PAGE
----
Title:
Tongue cleaners
Kind Code:
A1


Abstract:
A tongue cleaner having a cup and a handle connected to the cup. The cup having a leading edge, and a scraping edge inboard of the leading edge so positioned as to contact the surface of the tongue when the cleaner is moved from aft toward the front of the tongue, to thereby gently remove material from the tongue and retain such material in the cup.



Inventors:
Teed, Ralph A. (Newark, AR, US)
Hitt, Don (Rogers, AR, US)
Application Number:
10/794044
Publication Date:
09/08/2005
Filing Date:
03/08/2004
Assignee:
TEED RALPH A.
HITT DON
Primary Class:
International Classes:
A61B17/24; (IPC1-7): A61B17/24
View Patent Images:
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Primary Examiner:
BUI, VY Q
Attorney, Agent or Firm:
DENNIS B. HAASE (P.O. BOX 6206, HOT SPRINGS, AR, 71902-6206, US)
Claims:
1. A tongue cleaner having a reservoir cup; a handle, said handle extending longitudinally outwardly from said cup and affixed thereto to permit digital manipulation thereof across the surface of a user's tongue; said cup being defined by a bottom wall encircled by a side wall, said bottom wall being generally triangular in shape, said side wall having a forward section, said forward, leading edge, section being essentially straight and transverse to the axis of said handle; a scraping edge on said forward leading edge section such that said scraping edge moves gently over the tongue's surface as the tongue cleaner is moved from aft toward the front of the tongue.

2. The tongue cleaner of claim 1, wherein said forward, leading edge section comprises an arcuate portion, said arcuate portion terminating in a scraping edge.

3. The tongue cleaner of claim 2, wherein said scraping edge is inboard of said arcuate portion.

4. The tongue cleaner of claim 1, wherein said forward, leading edge portion is remote from the intersection of said handle and said cup.

5. The tongue cleaner of claim 2, wherein said forward, leading edge portion is remote from the intersection of said handle and said cup.

6. The tongue cleaner of claim 1, wherein said cup comprises a bottom wall, a continuous side wall encircling said bottom wall, and having divergent side wall sections adjacent and contiguous with said forward, leading edge section.

7. The tongue cleaner of claim 2, wherein said cup comprises a bottom wall, a continuous side wall encircling said bottom wall, and having divergent side wall sections adjacent and contiguous with said forward, leading edge section.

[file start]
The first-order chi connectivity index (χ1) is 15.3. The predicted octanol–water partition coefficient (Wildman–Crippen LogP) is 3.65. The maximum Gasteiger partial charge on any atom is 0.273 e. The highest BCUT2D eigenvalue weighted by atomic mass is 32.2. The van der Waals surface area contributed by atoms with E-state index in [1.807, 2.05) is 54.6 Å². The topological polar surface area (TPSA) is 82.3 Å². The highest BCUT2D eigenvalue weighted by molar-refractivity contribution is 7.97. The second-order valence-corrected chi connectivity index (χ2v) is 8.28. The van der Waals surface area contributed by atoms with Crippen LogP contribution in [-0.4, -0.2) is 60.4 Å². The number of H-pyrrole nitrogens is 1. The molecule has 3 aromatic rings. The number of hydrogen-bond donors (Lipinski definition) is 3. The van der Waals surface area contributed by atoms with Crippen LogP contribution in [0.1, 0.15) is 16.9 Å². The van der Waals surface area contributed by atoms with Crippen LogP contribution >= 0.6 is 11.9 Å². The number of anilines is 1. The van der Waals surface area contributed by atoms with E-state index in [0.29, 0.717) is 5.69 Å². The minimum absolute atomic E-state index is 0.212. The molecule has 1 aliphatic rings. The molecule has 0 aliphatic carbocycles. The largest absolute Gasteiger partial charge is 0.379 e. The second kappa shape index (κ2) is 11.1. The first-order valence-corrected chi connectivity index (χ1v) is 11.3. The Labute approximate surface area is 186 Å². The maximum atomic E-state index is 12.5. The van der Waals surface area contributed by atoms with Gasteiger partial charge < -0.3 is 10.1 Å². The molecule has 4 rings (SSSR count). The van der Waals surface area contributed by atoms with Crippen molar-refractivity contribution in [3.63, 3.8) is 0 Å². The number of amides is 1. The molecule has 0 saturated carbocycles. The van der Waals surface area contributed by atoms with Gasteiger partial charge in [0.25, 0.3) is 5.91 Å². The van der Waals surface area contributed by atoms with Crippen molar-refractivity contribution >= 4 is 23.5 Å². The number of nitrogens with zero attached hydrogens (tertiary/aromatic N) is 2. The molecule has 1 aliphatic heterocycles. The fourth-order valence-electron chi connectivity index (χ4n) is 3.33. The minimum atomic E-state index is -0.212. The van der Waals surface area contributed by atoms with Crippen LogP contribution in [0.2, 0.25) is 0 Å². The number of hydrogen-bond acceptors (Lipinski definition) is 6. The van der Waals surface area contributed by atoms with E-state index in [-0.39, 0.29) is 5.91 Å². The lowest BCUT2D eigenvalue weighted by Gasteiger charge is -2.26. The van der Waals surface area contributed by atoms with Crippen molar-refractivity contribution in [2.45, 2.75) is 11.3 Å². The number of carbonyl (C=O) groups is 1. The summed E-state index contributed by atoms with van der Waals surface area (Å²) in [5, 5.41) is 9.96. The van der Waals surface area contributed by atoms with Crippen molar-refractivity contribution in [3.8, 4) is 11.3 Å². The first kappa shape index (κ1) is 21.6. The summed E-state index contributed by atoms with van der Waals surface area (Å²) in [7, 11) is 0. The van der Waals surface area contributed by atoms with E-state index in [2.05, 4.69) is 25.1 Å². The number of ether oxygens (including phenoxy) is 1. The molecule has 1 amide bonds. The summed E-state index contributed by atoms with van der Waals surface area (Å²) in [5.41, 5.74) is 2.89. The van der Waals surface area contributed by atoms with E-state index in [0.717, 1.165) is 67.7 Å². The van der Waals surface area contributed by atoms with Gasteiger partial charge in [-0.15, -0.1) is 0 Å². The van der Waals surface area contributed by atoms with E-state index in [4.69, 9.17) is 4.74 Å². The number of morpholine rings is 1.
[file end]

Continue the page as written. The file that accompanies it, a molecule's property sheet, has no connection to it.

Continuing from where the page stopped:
8. The tongue cleaner of claim 1, wherein said handle is curved to comfortably fit the hand of the user.

9. The tongue cleaner of claim 2, wherein said handle is curved to comfortably fit the hand of the user.

10. The tongue cleaner of claim 8, wherein said curvature of said handle forms an angle with a flat surface of between 10 and 17 degrees.

11. The tongue cleaner of claim 10, wherein said angle is 14 degrees.

Description:

The present invention relates generally to tongue cleaners and represents an improvement in such devices for use in scraping bacteria, or the like, from remote areas of the surface of one's tongue.

BACKGROUND OF THE INVENTION

1. Field of the Invention

Halitosis is an ugly word. It is ugly to look at, and it even sounds ugly. Yet, the term (a more scientific term for what many simply refer to as bad breath) has a critical bearing on one's personal hygiene as well at the perception of others who come in contact with a person suffering from this rather common malady. Indeed, it has become so pervasive in some circles that it has its own phobia or syndrome, referred to as halitophobia.

While there is a popular belief that bad breath emanates from some gastrointestinal condition, research has pointed to bacteria in the posterior region of the tongue as a principal source of bad breath. The offending bacteria lives in the nooks and crannies of the tongue's surface, relatively undisturbed by oxygen and saliva.

The American Dental Association has been quoted as follows:

    • “ . . . halitosis experts agree that the dominant cause of Bad Breath is the bacteria on the tongue.
      • The surface of the tongue is one of the main breeding grounds for the bacteria that generates foul smelling sulfides and fills the mouth with noxious gases that smell like rotten eggs and barnyard.”